"I'm irritated by the misuse of "your" and "you're". YOUR is possessive, meaning "belonging to you"(or the person you are speaking to). YOU'RE is a contraction of YOU ARE, as in "you're in good health today" NOT "your in good health", you would have to rearrange the sentence for it to be accurate, such as: your health is good. Please!! Put grammar BACK in the curriculum! Yes I realize this is "off topic" but spelling and grammar are things ADULTS should know."

Give us some context of who you're speaking to. I believe my post (the one immediately preceding yours) was grammatically correct :)

Anonymous said...

http://en.wikipedia.org/wiki/Fourth_Amendment_to_the_United_States_Constitution

Border search exception
Main article: Border search exception

Searches conducted at the United States border or the equivalent of the border (such as an international airport) may be conducted without a warrant or probable cause subject to the "border-search" exception.[73] Most border searches may be conducted entirely at random, without any level of suspicion, pursuant to U.S. Customs and Border Protection plenary search authority. However, searches that intrude upon a traveler's personal dignity and privacy interests, such as strip and body cavity searches, must be supported by "reasonable suspicion."[74] The U.S. Courts of Appeals for the Fourth and Ninth circuits have ruled that information on a traveler's electronic materials, including personal files on a laptop computer, may be searched at random, without suspicion.[75]

Fred Smith said...

Does anyone know how well the body imaging scanners are protecting us? I just don't know if it is worth the risk to have them. Thanks for allowing use to opt-out!

freedom said...

Opt-out, opposed as TSA stated and BOB tried to explain here, simply doesn't exist.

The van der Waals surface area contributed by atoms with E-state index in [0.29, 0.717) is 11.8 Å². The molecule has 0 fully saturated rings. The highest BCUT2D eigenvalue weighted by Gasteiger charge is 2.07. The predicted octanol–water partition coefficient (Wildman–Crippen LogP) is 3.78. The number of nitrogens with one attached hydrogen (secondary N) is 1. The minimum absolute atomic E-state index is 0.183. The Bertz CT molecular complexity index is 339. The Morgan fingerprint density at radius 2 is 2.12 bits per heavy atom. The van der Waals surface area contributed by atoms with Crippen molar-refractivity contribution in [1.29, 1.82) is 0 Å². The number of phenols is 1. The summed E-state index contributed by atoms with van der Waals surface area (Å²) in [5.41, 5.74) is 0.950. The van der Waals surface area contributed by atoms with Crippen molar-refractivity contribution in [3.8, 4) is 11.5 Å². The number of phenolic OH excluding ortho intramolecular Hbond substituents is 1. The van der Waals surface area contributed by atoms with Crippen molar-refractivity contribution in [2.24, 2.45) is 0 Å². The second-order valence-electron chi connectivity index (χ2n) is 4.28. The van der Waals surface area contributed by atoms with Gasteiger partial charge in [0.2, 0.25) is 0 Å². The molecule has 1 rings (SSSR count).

Despite is a right guaranteed for those people want keep safe their privacy TSA officers refused to allow me the opt-out choice obligating to a body scan even I clearly and firmly request the opt-out.
Just happened in West Palm Beach international airport at Concourse C, today March, 24th at 4:40pm.

As European citizen I felt violated in my privacy and in my freedom.

Anonymous said...

At 62 years old with history of
ccancer, radiation and chemo I'm
sure that my body doesn't need anymore radiation. I'll be asking
my oncologist at the next visit for her take on this. I find it interesting that after my last two airport scans the attendant then had to search my left ankle area.
This wouldn't seem so far out if it were my right ankle that has two screws in it but both times my leaft ankle. I'm a little concerned with how the attendants are trained and if they actually get their rights and lefts accurate.

Anonymous said...

Someone posted a question about how well TSA screening protects travelers. The truth of the matter is that it doesn't protect anyone at all. It's a placebo to make people feel like they're safe. The TSA is a huge boondoggle that drains us of tax dollars, and provides employment to people who are otherwise without any job skills or qualifications. Wake up Americans, because you are giving up your freedoms in the hopes of obtaining security. The founding fathers of this nation recognized that those who give up liberty so that they can have security will have neither liberty nor security.

Anonymous said...

I just found this blog. I thought it was a joke.

Then I realized that the joke is that we put up with a farce like the TSA and that you people writing this blog can type this stuff with a straight face. Get your unconstitutional scanners and pat-downs out of our domestic travel.

Anonymous said...

True Americans Opt Out.